I took the AREX from ICN Airport to Seoul Station and this is how the Discovery Seoul Pass looks like
My everyday schedule was jampacked. I leave my guesthouse at 7: 00 in the morning and return at 10: 00 – 11:00 in the evening. Of course I get tired and I even have wounds in my feet acquired through excessive walking but that’s only natural for a tourist, right?
Going to drama scenes like Winter Sonata’s Nami Island and My Love from Another Star’s Petite France was never my plan but because they are popular in their own right, I went through a group day tour which I booked online. I also grabbed the opportunity to taste what Korean BBQ really tastes like and of course, it didn’t frustrate me. I had it in a restaurant called “On the Grill” in Myeongdong. The thing is, they don’t cater walk-in customers so you have to make a reservation. It was relatively expensive for a person’s meal (since I paid 40,000 KRW), but was all worth it, 10 out of 10 for me. The Cat Café and night stores had me fascinated and the parade of cosmetics was jaw-dropping. It was heaven sent! The palaces, city tour, the Media Digital City and MBC experience were among my favorite! The Mass Communication student in me was so happy.
Some of the photos I had in Seoul and Busan
Although hunger will be the least of your priority when in South Korea, you can never neglect the street food available flirting with you when you go around. They are cheap and will truly make you full and wouldn’t even need rice to fulfill that. But I’m sorry, I can’t live without rice so on my 2ndday, I ate in a Chinese restaurant (which also have good food). There were a lot of exotic food around Myeongdong, Dongdaemun Plaza, and Hongdae. I had a budget of 30,000 KRW for food everyday including meals and snacks and I have so much left at the end of the day since I also have complimentary breakfast in the guesthouse. So don’t worry, budget travelling causes no harm. And oh, I loved the cheese lobster.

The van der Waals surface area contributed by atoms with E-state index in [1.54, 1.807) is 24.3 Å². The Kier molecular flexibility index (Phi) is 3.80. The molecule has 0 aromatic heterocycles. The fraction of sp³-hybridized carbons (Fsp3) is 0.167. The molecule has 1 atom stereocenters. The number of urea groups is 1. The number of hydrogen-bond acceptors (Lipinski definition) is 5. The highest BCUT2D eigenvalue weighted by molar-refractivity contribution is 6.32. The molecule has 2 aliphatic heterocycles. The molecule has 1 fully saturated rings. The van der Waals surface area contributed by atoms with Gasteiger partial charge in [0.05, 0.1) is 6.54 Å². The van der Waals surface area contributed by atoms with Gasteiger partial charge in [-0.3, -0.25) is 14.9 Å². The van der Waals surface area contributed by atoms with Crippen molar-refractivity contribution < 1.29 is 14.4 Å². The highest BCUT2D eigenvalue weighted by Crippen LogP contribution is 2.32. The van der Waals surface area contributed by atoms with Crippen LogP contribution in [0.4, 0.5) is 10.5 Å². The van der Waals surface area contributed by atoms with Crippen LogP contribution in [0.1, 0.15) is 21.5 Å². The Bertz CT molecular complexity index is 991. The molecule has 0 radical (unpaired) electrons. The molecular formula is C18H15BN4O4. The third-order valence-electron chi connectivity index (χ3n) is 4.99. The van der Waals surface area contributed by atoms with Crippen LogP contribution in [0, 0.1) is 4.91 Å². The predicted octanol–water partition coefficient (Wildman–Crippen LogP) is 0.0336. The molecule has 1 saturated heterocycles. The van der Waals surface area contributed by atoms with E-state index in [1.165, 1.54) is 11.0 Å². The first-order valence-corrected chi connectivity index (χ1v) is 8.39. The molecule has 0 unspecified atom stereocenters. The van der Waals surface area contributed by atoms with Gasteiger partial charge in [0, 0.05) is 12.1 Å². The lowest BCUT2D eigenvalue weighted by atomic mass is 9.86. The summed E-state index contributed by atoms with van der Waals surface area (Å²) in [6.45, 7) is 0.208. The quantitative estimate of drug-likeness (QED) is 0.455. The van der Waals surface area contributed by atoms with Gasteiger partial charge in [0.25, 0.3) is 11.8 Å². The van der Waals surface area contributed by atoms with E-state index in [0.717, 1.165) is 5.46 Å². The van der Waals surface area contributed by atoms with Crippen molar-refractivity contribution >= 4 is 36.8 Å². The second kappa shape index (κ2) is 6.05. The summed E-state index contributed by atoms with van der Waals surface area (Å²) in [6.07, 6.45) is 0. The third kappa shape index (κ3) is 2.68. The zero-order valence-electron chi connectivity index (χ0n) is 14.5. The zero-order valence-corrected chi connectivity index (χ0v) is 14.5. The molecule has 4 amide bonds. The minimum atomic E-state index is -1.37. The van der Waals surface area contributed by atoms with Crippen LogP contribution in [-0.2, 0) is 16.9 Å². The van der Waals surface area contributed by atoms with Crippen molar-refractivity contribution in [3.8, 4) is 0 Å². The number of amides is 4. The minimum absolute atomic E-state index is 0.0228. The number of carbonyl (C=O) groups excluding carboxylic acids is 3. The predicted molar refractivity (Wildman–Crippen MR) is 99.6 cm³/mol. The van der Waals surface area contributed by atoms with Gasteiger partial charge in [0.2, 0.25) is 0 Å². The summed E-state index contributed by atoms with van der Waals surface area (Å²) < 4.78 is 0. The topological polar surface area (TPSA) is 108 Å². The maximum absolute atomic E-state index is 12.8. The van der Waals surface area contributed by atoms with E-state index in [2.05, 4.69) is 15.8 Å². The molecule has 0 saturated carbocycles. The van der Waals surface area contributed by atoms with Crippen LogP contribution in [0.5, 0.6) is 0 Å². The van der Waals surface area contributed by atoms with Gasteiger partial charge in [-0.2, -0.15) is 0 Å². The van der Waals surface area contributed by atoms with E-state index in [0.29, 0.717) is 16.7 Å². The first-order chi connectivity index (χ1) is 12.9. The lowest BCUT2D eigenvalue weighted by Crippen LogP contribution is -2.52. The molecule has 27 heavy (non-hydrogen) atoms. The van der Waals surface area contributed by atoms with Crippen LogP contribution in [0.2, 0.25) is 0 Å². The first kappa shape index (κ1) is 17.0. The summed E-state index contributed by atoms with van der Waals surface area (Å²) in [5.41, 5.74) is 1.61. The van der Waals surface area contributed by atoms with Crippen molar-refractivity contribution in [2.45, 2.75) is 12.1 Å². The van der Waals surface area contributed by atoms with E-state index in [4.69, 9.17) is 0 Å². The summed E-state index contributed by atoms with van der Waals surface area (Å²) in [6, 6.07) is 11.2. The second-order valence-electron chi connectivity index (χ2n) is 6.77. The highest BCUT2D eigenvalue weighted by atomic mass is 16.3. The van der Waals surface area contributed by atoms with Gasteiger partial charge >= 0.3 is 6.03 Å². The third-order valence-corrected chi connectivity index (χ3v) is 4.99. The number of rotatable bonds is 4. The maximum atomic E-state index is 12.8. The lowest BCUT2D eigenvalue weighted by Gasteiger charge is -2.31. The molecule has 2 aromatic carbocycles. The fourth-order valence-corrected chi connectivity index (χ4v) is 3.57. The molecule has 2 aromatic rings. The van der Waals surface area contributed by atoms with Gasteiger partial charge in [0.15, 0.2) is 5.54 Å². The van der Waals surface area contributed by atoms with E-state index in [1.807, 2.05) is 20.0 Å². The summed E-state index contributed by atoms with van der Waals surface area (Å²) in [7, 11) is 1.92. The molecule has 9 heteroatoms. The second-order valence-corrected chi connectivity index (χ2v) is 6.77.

The snacks I had in Myeongdong and Nami Island
We usually see Koreans on drama as respectful, doing all the honorifics, and being polite. To tell you honestly, those all are true. Whether you are a local or a tourist, they wouldn’t mind helping you with the directions and queries. In Busan, seldom you can see subway stations with elevator. I had a hard time really since Seoul took a lot of my money in exchange for heavy things in my luggage and I had to carry them until I reach Busan. However, there was an old man, probably in his early 60s who helped me carry it and even offered to help me ride the correct train. I experienced more random act of kindness in Busan during my stay. They are totally hospitable.
Some of the friends I made
I bought all cards, passes, and sim card for internet connection through Klook and I tell you, you’ll save a lot of time if you do it months before the trip. When I arrived in Korea, all I had to do was present all my vouchers in different kiosks (since each has a unique redemption sites).
Of course, I also went to Lee Jong Suk’s Cafe 89 Mansion
South Korea is entirely safe, clean, fun for solo travellers. I went there to clear my mind, take a breather from the demanding requirements of adulting and just chill. I’m excited to share the lessons I gained during my stay.
Capped off my trip through beach seeing and picture taking in Busan. Annyeong!